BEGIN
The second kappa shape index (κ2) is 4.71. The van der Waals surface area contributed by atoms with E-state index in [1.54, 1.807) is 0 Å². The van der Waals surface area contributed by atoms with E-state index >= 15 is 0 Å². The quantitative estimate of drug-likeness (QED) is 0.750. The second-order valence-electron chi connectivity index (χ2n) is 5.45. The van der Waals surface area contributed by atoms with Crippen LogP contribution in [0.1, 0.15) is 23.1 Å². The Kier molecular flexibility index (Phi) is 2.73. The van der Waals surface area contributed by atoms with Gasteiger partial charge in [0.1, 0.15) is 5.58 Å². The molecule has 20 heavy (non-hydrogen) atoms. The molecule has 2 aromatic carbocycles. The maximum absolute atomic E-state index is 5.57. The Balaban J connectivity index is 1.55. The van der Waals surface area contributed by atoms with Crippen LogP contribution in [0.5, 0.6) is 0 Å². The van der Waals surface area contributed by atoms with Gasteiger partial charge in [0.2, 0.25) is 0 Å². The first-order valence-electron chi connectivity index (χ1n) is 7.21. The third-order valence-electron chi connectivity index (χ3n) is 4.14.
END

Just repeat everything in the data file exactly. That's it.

The second kappa shape index (κ2) is 4.71. The van der Waals surface area contributed by atoms with E-state index in [1.54, 1.807) is 0 Å². The van der Waals surface area contributed by atoms with E-state index >= 15 is 0 Å². The quantitative estimate of drug-likeness (QED) is 0.750. The second-order valence-electron chi connectivity index (χ2n) is 5.45. The van der Waals surface area contributed by atoms with Crippen LogP contribution in [0.1, 0.15) is 23.1 Å². The Kier molecular flexibility index (Phi) is 2.73. The van der Waals surface area contributed by atoms with Gasteiger partial charge in [0.1, 0.15) is 5.58 Å². The molecule has 20 heavy (non-hydrogen) atoms. The molecule has 2 aromatic carbocycles. The maximum absolute atomic E-state index is 5.57. The Balaban J connectivity index is 1.55. The van der Waals surface area contributed by atoms with Crippen LogP contribution in [0.5, 0.6) is 0 Å². The van der Waals surface area contributed by atoms with Gasteiger partial charge in [0.2, 0.25) is 0 Å². The first-order valence-electron chi connectivity index (χ1n) is 7.21. The third-order valence-electron chi connectivity index (χ3n) is 4.14.